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Tuesday, June 27, 2017

Do you believe in the devil?

Posted by Gary on January 30, 2015

“My Dear Wormwood,

I wonder you should ask me whether it is essential to keep the patient in ignorance of your own existence. That question, at least for the present phase of the struggle, has been answered for us by the High Command. Our policy, for the moment, is to conceal ourselves. Of course this has not always been so. We are really faced with a cruel dilemma. When the humans disbelieve in our existence we lose all the pleasing results of direct terrorism and we make no magicians. On the other hand, when they believe in us, we cannot make them materialists and skeptics. At least, not yet…

…I do not think you will have much difficulty in keeping the patient in the dark. The fact that “devils” are predominately comic figures in the modern imagination will help you. If any faint suspicion of your existence begins to arise in his mind, suggest to him a picture of something in red tights, and persuade him that since he cannot believe in that (it is an old textbook method of confusing them) he therefore cannot believe in you.”  (Demon Screwtape to his underling demon-nephew Wormwood in C.S. Lewis’s “The Screwtape Letters”)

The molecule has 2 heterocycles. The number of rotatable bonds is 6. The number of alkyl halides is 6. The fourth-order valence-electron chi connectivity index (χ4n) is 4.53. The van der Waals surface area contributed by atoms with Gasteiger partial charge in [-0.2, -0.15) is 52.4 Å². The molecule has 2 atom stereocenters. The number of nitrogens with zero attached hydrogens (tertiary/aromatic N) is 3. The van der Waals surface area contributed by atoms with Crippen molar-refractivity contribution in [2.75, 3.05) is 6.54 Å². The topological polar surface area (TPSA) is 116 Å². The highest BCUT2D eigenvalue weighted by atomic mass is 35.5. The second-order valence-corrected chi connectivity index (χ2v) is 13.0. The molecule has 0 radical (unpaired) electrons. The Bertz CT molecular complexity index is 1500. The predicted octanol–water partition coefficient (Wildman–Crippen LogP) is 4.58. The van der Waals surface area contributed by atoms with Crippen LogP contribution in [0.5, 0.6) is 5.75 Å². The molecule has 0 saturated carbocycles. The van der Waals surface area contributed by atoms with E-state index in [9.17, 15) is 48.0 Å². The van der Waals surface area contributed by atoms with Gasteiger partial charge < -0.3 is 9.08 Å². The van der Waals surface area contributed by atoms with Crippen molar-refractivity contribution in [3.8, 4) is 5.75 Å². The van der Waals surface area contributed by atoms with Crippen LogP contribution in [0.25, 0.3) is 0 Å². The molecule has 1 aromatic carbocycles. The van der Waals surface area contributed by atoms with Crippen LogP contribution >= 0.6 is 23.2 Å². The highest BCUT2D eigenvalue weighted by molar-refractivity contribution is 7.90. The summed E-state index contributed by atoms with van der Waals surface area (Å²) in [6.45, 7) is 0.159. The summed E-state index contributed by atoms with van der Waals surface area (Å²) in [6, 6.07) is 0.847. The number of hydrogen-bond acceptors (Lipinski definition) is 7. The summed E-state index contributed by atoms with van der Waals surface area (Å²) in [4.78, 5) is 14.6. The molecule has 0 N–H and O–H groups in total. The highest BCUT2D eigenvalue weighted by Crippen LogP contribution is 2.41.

What, me annoying?

Posted by Gary on January 29, 2015

“When two humans have lived together for many years it usually happens that each has tones of voice and expressions of face which are almost unendurably irritating to the other. Work on that. Bring fully into the consciousness of your patient that particular lift of his mother’s eyebrows which he learned to dislike in the nursery, and let him think how much he dislikes it. Let him assume that she knows how annoying it is and does it to annoy–if you know your job he will not notice the immense improbability of the assumption. And, of course, never let him suspect that he has tones and looks which similarly annoy her.” (Demon Screwtape to his underling demon-nephew Wormwood in C.S. Lewis’s “The Screwtape Letters)

Blind to ourselves…

Posted by Gary on

“You must bring him to a condition in which he can practice self-examination for an hour without discovering any of the those facts about himself which are perfectly clear to anyone who has ever lived in the same house with him or worked in the same office.” (Demon Screwtape to his underling demon-nephew Wormwood in C.S. Lewis’s “The Screwtape Letters)